Wednesday, April 11, 2012

For Lovers of the Creepy, Surreal, Unconventional, and Strange

A Satan Carol by Alan S. Kessler (Wild Child Publishing, 2011, 257pp.)

In Kessler’s A Satan’s Carol, Satan was always God’s favorite son—that is, until his annoying brother, Jesus, came into the picture. Now he spends most of his time in the world of his own creation, a bizarre facsimile of Earth called Shinyland 7 where his human subjects do what humans do best—make each other totally and completely miserable.

Even though he’s been cast aside in favor of the “Chosen One,” Satan still has hopes to please his father and convince him that he, too, is capable of doing good. As Jesus Christ was mankind’s savior, Satan plans to father a son who will become the messiah for Shinyland 7. In his efforts, Satan manages to produce one son, Pal, but the child is soulless and inanimate, hardly worthy of catching God’s attention, let alone capturing the attention of the unwashed multitudes. To secure his son’s rightful place as messiah, Satan next searches for the Golden Soul, a singular, special soul that will, in essence, make Pal a “real boy.”

Free will plays a big part in the story. In Kessler’s fictional universe, free will belongs to everything—including the Golden Soul. So, naturally, even Satan’s best laid plans go awry. The Soul has no interest in Pal, but instead sees greater promise in the unborn child of Katie Katz, the spoiled daughter of a lawyer. This puts a slight hitch in Satan’s plans, but it’s nothing he hasn’t dealt with before—after all, he can be very persuasive with people when he wants to be.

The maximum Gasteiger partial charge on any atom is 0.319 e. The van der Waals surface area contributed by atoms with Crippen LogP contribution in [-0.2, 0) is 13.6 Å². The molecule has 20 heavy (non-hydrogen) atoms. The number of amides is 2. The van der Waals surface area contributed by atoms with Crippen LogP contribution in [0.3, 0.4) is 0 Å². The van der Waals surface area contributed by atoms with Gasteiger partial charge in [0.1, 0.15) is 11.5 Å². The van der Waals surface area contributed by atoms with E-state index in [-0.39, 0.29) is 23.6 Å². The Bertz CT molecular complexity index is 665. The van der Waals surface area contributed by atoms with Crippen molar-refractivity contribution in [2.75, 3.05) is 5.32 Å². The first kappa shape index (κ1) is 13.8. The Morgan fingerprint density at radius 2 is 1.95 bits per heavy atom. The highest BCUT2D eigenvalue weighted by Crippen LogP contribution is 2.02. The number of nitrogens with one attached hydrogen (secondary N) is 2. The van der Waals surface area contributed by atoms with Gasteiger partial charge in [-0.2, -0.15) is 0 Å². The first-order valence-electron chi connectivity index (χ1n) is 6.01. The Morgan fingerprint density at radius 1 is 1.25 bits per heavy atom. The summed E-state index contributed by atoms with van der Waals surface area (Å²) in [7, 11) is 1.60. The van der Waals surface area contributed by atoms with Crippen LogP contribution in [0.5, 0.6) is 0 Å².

Instead of giving his story a fast-paced plot, Kessler slowly, but carefully, traces the psychological paths of a group of characters who are pawns in the devil’s master plan.

I’ll just go ahead and say it: Everyone in the story is pretty much damned, or is otherwise in serious danger of becoming damned. Most are just plain, ordinary people who fight against Satan’s influence: the girl, Katie, who is considering an abortion; her father, a repentant criminal attorney who considers suicide after a lifetime of wrong-doing; a pesky, deeply religious farmer who keeps muddling with Satan’s plans—just to name a few. Others have become Satan’s willing minions, including a seriously creepy abortion doctor who sold his soul in exchange for acceptance into medical school.

It’s not a story for everyone, but for lovers of the creepy, surreal, unconventional, and strange, definitely an original and interesting read. Recommended for fans of H.P. Lovecraft and Stephen King.

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